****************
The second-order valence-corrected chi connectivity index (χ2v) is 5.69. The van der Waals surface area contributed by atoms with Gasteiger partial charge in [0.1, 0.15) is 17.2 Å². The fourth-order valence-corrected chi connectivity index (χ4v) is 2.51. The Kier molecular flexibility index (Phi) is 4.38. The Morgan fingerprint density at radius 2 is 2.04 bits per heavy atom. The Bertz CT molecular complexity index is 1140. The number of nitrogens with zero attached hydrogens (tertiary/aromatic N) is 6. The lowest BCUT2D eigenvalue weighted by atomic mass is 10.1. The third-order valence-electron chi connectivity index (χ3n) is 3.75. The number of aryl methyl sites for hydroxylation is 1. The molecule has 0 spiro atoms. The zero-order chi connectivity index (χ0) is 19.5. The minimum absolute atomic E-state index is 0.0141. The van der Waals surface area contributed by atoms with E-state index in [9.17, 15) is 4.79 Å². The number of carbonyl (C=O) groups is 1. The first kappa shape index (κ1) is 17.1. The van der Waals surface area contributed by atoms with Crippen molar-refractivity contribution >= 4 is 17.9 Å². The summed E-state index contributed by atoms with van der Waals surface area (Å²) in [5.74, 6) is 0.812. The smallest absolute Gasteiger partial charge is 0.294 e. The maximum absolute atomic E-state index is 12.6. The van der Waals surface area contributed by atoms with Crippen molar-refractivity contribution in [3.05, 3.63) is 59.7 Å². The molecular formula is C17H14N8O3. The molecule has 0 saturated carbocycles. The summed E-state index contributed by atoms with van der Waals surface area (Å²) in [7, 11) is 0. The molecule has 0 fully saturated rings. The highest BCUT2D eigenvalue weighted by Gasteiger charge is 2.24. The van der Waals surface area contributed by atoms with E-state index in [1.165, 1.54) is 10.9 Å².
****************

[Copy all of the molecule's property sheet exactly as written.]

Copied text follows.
The second-order valence-corrected chi connectivity index (χ2v) is 5.69. The van der Waals surface area contributed by atoms with Gasteiger partial charge in [0.1, 0.15) is 17.2 Å². The fourth-order valence-corrected chi connectivity index (χ4v) is 2.51. The Kier molecular flexibility index (Phi) is 4.38. The Morgan fingerprint density at radius 2 is 2.04 bits per heavy atom. The Bertz CT molecular complexity index is 1140. The number of nitrogens with zero attached hydrogens (tertiary/aromatic N) is 6. The lowest BCUT2D eigenvalue weighted by atomic mass is 10.1. The third-order valence-electron chi connectivity index (χ3n) is 3.75. The number of aryl methyl sites for hydroxylation is 1. The molecule has 0 spiro atoms. The zero-order chi connectivity index (χ0) is 19.5. The minimum absolute atomic E-state index is 0.0141. The van der Waals surface area contributed by atoms with E-state index in [9.17, 15) is 4.79 Å². The number of carbonyl (C=O) groups is 1. The first kappa shape index (κ1) is 17.1. The van der Waals surface area contributed by atoms with Crippen molar-refractivity contribution >= 4 is 17.9 Å². The summed E-state index contributed by atoms with van der Waals surface area (Å²) in [5.74, 6) is 0.812. The smallest absolute Gasteiger partial charge is 0.294 e. The maximum absolute atomic E-state index is 12.6. The van der Waals surface area contributed by atoms with Crippen molar-refractivity contribution in [3.05, 3.63) is 59.7 Å². The molecular formula is C17H14N8O3. The molecule has 0 saturated carbocycles. The summed E-state index contributed by atoms with van der Waals surface area (Å²) in [7, 11) is 0. The molecule has 0 fully saturated rings. The highest BCUT2D eigenvalue weighted by Gasteiger charge is 2.24. The van der Waals surface area contributed by atoms with E-state index in [1.165, 1.54) is 10.9 Å².